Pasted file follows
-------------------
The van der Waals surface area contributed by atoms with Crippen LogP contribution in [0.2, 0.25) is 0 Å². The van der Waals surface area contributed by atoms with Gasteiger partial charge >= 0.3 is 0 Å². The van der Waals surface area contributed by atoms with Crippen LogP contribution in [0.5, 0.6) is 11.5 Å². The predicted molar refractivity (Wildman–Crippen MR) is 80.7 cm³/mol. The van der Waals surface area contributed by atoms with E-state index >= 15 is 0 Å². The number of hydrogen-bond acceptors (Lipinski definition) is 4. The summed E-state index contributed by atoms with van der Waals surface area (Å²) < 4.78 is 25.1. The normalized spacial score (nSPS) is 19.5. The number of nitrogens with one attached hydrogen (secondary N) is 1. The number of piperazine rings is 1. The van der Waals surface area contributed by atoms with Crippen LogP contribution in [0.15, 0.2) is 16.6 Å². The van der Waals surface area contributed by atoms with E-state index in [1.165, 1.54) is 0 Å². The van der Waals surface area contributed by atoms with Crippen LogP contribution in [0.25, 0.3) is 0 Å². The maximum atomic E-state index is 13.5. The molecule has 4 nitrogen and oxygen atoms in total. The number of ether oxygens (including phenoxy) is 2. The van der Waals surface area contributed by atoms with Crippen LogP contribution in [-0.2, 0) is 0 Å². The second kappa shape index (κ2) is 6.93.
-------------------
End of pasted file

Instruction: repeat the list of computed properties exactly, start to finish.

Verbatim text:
The van der Waals surface area contributed by atoms with Crippen LogP contribution in [0.2, 0.25) is 0 Å². The van der Waals surface area contributed by atoms with Gasteiger partial charge >= 0.3 is 0 Å². The van der Waals surface area contributed by atoms with Crippen LogP contribution in [0.5, 0.6) is 11.5 Å². The predicted molar refractivity (Wildman–Crippen MR) is 80.7 cm³/mol. The van der Waals surface area contributed by atoms with E-state index >= 15 is 0 Å². The number of hydrogen-bond acceptors (Lipinski definition) is 4. The summed E-state index contributed by atoms with van der Waals surface area (Å²) < 4.78 is 25.1. The normalized spacial score (nSPS) is 19.5. The number of nitrogens with one attached hydrogen (secondary N) is 1. The number of piperazine rings is 1. The van der Waals surface area contributed by atoms with Crippen LogP contribution in [0.15, 0.2) is 16.6 Å². The van der Waals surface area contributed by atoms with E-state index in [1.165, 1.54) is 0 Å². The van der Waals surface area contributed by atoms with Crippen LogP contribution in [0.25, 0.3) is 0 Å². The maximum atomic E-state index is 13.5. The molecule has 4 nitrogen and oxygen atoms in total. The number of ether oxygens (including phenoxy) is 2. The van der Waals surface area contributed by atoms with Crippen LogP contribution in [-0.2, 0) is 0 Å². The second kappa shape index (κ2) is 6.93.